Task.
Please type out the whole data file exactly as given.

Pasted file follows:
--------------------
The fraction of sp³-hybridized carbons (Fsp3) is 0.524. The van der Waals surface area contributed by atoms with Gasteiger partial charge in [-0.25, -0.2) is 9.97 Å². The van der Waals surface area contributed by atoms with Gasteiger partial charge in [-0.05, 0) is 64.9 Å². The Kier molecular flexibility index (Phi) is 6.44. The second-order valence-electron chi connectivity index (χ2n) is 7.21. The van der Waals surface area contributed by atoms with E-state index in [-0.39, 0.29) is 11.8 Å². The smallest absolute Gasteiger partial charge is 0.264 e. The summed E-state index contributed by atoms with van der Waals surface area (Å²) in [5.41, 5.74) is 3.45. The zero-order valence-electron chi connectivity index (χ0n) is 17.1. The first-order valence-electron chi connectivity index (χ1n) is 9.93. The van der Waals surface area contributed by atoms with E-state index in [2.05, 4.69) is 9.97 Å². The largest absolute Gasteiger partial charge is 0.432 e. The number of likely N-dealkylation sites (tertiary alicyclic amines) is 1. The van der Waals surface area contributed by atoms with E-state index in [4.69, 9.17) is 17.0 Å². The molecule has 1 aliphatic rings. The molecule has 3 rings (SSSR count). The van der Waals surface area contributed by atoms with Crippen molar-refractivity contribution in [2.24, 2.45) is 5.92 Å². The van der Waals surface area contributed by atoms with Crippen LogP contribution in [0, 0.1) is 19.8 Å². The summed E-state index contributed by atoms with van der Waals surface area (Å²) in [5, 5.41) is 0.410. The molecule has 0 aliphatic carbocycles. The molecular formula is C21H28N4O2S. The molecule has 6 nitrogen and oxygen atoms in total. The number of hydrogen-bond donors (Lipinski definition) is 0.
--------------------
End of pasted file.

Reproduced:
The fraction of sp³-hybridized carbons (Fsp3) is 0.524. The van der Waals surface area contributed by atoms with Gasteiger partial charge in [-0.25, -0.2) is 9.97 Å². The van der Waals surface area contributed by atoms with Gasteiger partial charge in [-0.05, 0) is 64.9 Å². The Kier molecular flexibility index (Phi) is 6.44. The second-order valence-electron chi connectivity index (χ2n) is 7.21. The van der Waals surface area contributed by atoms with E-state index in [-0.39, 0.29) is 11.8 Å². The smallest absolute Gasteiger partial charge is 0.264 e. The summed E-state index contributed by atoms with van der Waals surface area (Å²) in [5.41, 5.74) is 3.45. The zero-order valence-electron chi connectivity index (χ0n) is 17.1. The first-order valence-electron chi connectivity index (χ1n) is 9.93. The van der Waals surface area contributed by atoms with E-state index in [2.05, 4.69) is 9.97 Å². The largest absolute Gasteiger partial charge is 0.432 e. The number of likely N-dealkylation sites (tertiary alicyclic amines) is 1. The van der Waals surface area contributed by atoms with E-state index in [4.69, 9.17) is 17.0 Å². The molecule has 1 aliphatic rings. The molecule has 3 rings (SSSR count). The van der Waals surface area contributed by atoms with Crippen molar-refractivity contribution in [2.24, 2.45) is 5.92 Å². The van der Waals surface area contributed by atoms with Crippen LogP contribution in [0, 0.1) is 19.8 Å². The summed E-state index contributed by atoms with van der Waals surface area (Å²) in [5, 5.41) is 0.410. The molecule has 0 aliphatic carbocycles. The molecular formula is C21H28N4O2S. The molecule has 6 nitrogen and oxygen atoms in total. The number of hydrogen-bond donors (Lipinski definition) is 0.